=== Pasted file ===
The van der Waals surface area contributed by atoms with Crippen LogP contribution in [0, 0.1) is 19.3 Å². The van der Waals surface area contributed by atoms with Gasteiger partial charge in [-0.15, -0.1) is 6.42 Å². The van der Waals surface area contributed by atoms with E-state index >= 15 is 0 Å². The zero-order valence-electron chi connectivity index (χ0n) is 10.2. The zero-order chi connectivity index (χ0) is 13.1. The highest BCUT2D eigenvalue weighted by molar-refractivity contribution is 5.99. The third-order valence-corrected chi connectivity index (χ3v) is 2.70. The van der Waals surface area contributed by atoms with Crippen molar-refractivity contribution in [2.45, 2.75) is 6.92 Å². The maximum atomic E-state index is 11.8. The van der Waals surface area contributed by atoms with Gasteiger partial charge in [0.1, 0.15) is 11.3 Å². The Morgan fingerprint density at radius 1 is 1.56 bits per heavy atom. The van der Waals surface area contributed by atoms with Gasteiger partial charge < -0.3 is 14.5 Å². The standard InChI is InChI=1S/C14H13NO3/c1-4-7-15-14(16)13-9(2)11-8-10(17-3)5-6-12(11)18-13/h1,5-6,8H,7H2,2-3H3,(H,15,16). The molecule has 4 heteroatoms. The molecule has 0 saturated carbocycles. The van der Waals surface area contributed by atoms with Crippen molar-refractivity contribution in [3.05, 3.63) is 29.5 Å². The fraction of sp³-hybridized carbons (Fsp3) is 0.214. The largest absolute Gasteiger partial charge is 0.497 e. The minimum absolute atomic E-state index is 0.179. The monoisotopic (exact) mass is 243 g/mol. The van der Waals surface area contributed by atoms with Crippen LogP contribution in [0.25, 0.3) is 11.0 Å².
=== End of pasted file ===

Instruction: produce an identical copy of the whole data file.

The van der Waals surface area contributed by atoms with Crippen LogP contribution in [0, 0.1) is 19.3 Å². The van der Waals surface area contributed by atoms with Gasteiger partial charge in [-0.15, -0.1) is 6.42 Å². The van der Waals surface area contributed by atoms with E-state index >= 15 is 0 Å². The zero-order valence-electron chi connectivity index (χ0n) is 10.2. The zero-order chi connectivity index (χ0) is 13.1. The highest BCUT2D eigenvalue weighted by molar-refractivity contribution is 5.99. The third-order valence-corrected chi connectivity index (χ3v) is 2.70. The van der Waals surface area contributed by atoms with Crippen molar-refractivity contribution in [2.45, 2.75) is 6.92 Å². The maximum atomic E-state index is 11.8. The van der Waals surface area contributed by atoms with Gasteiger partial charge in [0.1, 0.15) is 11.3 Å². The Morgan fingerprint density at radius 1 is 1.56 bits per heavy atom. The van der Waals surface area contributed by atoms with Gasteiger partial charge < -0.3 is 14.5 Å². The standard InChI is InChI=1S/C14H13NO3/c1-4-7-15-14(16)13-9(2)11-8-10(17-3)5-6-12(11)18-13/h1,5-6,8H,7H2,2-3H3,(H,15,16). The molecule has 4 heteroatoms. The molecule has 0 saturated carbocycles. The van der Waals surface area contributed by atoms with Crippen molar-refractivity contribution in [3.05, 3.63) is 29.5 Å². The fraction of sp³-hybridized carbons (Fsp3) is 0.214. The largest absolute Gasteiger partial charge is 0.497 e. The minimum absolute atomic E-state index is 0.179. The monoisotopic (exact) mass is 243 g/mol. The van der Waals surface area contributed by atoms with Crippen LogP contribution in [0.25, 0.3) is 11.0 Å².